Head & Neck Masses

Masses of the head and neck can be malignant or benign. It is important to have masses evaluated right away so that if they are dangerous, treatment can start early. There are three major categories of head and neck masses: congenital, inflammatory and neoplastic.

Congenital masses are most common in children, but can be present in adults. They are typically benign, slow-growing and painless. Congenital masses generally require surgery for removal.

Bacterial and viral infections can cause neck masses – swollen lymph nodes being the most common form. These are benign and some may possibly go away on their own. Other infections like cat-scratch disease and tuberculosis can cause neck masses, which may require antibiotics and other medicines to treat.

headache/migraineSome masses can be benign, such as lipomas, hemangiomas, neuromas and fibromas. Others, such as thyroid cancer, mucosal cancer and metastatic disease are all examples of malignant masses; these are very serious and require immediate treatment.

Neck masses can originate from lymph nodes, the thyroid or salivary glands. Rarely they can arise from bone, cartilage, muscles, veins or nerves. The location and size of the mass as well as the health and age of the patient can help the doctor identify the mass’s origin.

Lymph Node Excision
Lymph nodes are an important part of the immune system; they contain lymphocytes which fight against foreign bodies that cause sickness and infection. A lymph node excision, also called a lymphadenectomy, may be necessary if the lymph node is possibly cancerous or if it is prone to chronic infection. The procedure usually consists of providing general anesthesia, making an incision in the skin and removing the lymph node and surrounding tissues.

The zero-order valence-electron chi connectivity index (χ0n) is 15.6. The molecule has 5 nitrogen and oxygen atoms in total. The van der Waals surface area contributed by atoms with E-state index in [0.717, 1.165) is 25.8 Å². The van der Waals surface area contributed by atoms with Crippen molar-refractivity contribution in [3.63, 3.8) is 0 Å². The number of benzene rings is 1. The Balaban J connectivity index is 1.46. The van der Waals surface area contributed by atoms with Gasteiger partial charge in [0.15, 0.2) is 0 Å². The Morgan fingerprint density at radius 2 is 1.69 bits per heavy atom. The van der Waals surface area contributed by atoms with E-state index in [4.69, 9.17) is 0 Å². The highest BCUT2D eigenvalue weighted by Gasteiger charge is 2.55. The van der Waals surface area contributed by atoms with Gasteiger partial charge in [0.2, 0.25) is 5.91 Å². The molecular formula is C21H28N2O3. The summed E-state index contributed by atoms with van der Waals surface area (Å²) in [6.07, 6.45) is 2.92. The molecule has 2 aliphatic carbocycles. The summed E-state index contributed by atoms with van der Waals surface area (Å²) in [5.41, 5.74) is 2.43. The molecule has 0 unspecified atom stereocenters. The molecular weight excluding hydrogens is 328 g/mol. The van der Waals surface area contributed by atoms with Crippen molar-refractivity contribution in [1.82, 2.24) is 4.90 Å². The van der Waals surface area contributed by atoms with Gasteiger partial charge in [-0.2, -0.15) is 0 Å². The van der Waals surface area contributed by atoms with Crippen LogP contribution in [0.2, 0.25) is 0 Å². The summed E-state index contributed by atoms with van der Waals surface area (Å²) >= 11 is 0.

A parotidectomy is the surgical removal of one of the body’s major salivary glands, called the parotid gland. The parotid gland is located on the sides of the face, just behind the cheek and in front of the ear. It may need to be removed due to neoplasms, or tumors, which may be cancerous. A patient undergoing a parotidectomy is given general anesthesia, then the doctor makes an incision near the ear through which they remove the gland and surrounding tissues.

Submandibular Gland Excision
The submandibular gland, located under the jaw, is another of the body’s major salivary glands. This gland may also require removal if it becomes chronically infected or grows tumors. The excision procedure consists of providing general anesthesia, making a small incision in the skin under the jaw and removing the submandibular gland.

Throat Cancer
There are several types of throat cancer, including pharyngeal and laryngeal cancer. Pharyngeal cancer forms on your pharynx (breathing and digestive tube) and laryngeal cancer forms on your larynx (voice box). Symptoms of throat cancer include coughing up blood, trouble swallowing, hoarseness, throat pain, ear pain or feeling lumps in the throat or neck. There are several treatment options depending on the size and prevalence of cancerous tumors.